There’s a growing consensus in the business world that creativity is the key to future success. Creativity means innovation in products and services, more imaginative business propositions driven by better understanding of the market, re-thought processes, enhanced customer experiences, more engaging marketing and more effective communications. It means transformation of the business model and radical, brave moves forward. It means following in the footsteps of companies like Apple and Google – both of which have risen to market leadership by placing creativity at heart of everything they do.
Put like this it’s easy to see why so many business leaders are sharing the belief in creativity as the key driver of business success. Our own survey of 300 senior executives in UK SMEs has shown overwhelming support for the idea, as has a subsequent study of 1,500 CEOs, in 60 countries, across 33 industry sectors, by IBM.
Yet there’s a problem. Whilst a majority are quick to express their belief in creativity, far fewer are prepared to actually do anything about it. Our same survey shows 77% of respondents don’t take creativity into account when writing business strategy, and 89% never discuss it at Board meetings. In IBM’s study, more than half the CEOs said they were ill equipped to manage it.
It seems like the biggest business paradox of our time: the thing acknowledged as the most important driver of business success is the thing that business seems to systematically ignore.
Why is that? Well, the most telling statistic from our survey is the 56% of respondents who say that they’d like to be more creative but don’t know how. Not only is creativity something that few business leaders have been trained to participate in but it’s something that a great many of them have been taught to actively avoid. What’s needed, if business is to take advantage of the route to future success, is a comprehensive re-education in thought processes and decision-making; a new mind-set for the creative age.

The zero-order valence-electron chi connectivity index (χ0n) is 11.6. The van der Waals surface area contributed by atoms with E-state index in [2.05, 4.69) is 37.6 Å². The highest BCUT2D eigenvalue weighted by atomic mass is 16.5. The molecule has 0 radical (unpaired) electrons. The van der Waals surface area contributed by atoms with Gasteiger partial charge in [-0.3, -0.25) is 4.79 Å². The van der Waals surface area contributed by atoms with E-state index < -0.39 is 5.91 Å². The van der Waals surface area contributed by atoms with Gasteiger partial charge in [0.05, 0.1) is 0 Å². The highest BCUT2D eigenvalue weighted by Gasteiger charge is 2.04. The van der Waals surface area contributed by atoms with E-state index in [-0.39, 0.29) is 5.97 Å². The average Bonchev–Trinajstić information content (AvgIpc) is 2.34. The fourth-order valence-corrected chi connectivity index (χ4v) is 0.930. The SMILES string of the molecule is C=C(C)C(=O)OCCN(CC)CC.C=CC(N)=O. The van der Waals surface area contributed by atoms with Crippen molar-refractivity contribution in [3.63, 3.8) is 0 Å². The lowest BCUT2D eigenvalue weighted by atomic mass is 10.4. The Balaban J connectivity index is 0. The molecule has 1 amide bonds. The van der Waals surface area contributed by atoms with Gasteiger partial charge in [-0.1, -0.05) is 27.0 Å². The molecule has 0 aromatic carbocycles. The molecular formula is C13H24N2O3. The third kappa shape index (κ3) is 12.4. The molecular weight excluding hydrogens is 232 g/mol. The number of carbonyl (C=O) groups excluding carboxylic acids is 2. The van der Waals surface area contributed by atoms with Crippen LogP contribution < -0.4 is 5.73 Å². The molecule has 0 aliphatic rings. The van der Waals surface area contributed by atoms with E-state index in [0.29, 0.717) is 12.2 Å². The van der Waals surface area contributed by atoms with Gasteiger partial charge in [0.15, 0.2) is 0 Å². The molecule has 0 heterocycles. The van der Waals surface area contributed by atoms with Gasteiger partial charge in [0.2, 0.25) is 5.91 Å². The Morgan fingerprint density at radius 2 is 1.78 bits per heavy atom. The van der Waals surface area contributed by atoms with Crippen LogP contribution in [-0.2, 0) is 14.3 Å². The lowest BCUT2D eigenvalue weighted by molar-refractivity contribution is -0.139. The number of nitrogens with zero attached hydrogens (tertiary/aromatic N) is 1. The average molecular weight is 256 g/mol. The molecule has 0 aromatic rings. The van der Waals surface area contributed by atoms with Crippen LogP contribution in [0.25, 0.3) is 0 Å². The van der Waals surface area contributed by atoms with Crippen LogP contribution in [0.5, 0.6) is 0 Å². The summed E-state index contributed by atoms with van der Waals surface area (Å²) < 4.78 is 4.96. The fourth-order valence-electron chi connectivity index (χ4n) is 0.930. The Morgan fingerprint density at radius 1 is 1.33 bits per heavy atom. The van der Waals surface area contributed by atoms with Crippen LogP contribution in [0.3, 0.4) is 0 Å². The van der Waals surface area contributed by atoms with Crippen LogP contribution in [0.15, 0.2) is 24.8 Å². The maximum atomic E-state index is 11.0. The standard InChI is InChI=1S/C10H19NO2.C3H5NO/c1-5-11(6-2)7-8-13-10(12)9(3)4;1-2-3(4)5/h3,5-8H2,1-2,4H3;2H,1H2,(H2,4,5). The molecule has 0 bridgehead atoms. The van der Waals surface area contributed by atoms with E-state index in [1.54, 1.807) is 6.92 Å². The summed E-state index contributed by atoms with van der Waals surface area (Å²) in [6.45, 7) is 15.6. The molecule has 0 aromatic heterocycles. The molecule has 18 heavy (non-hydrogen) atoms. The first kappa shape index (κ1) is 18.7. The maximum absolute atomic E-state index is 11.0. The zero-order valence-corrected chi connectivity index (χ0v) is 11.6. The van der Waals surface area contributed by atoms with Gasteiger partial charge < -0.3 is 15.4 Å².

This opens up a great opportunity for fast-moving SMEs to respond. So, if you want to seize the opportunity to drive a successful future, here are three things that you should start doing now:
Lead from the top
The mistake many business leaders make is to silo creativity as purely a marketing function in which they do not require to get personally involved. Whilst it’s true that creativity is important in marketing, it is certainly not the only, or most valuable, area in which it may be employed. Organisations that think creatively across their business need their leaders to support and demonstrate it personally at all times. Make it part of your conversations with your leadership team, customers, shareholders and media. You’ll find that alignment comes quickly and the objections of dissenters soon subside.
Make it part of the culture
If you want more people in your organisation to be creative then you have to encourage and support them to do so. Consider financial incentives or internal awards for creative ideas that get adopted. Write it into people’s job descriptions and assess it in appraisals. 3M instructed their employees to spend 15% of their time pursuing innovation projects of their own making – leading to, amongst other things, the Post-It™ note – and Google followed suit, raising the time stake to 20%. The office environment, the social calendar, the way you conduct meetings, can all have a huge impact on the extent to which your organisation is creative, or not.
Seek external support
With the right kind of leadership and encouragement any organisation can become more creative. But there will always be limits to how much you can achieve on your own. Just as traditional management consultancy can add value to a business through transference of best practice and deep specialisation, so can creative consultancy. No, it’s not all about sitting on bean-bags and drawing pictures of clouds. It’s about gaining deep understanding of your business problems, re-framing them in inspiring ways. It’s about re-imagining what’s possible without the baggage of unnecessary protocols or politics. It’s about using non-linear thought-processes to make powerful connections between market needs and your business’s potential in ways that conventional thinking would fail to find.
This is the approach that we have adopted in our business, and for our clients, which is why we are the most creatively awarded company in our sector and have enjoyed double-digit percentage growth in each of the last five years.
First published in Management Today, 11 March 2011.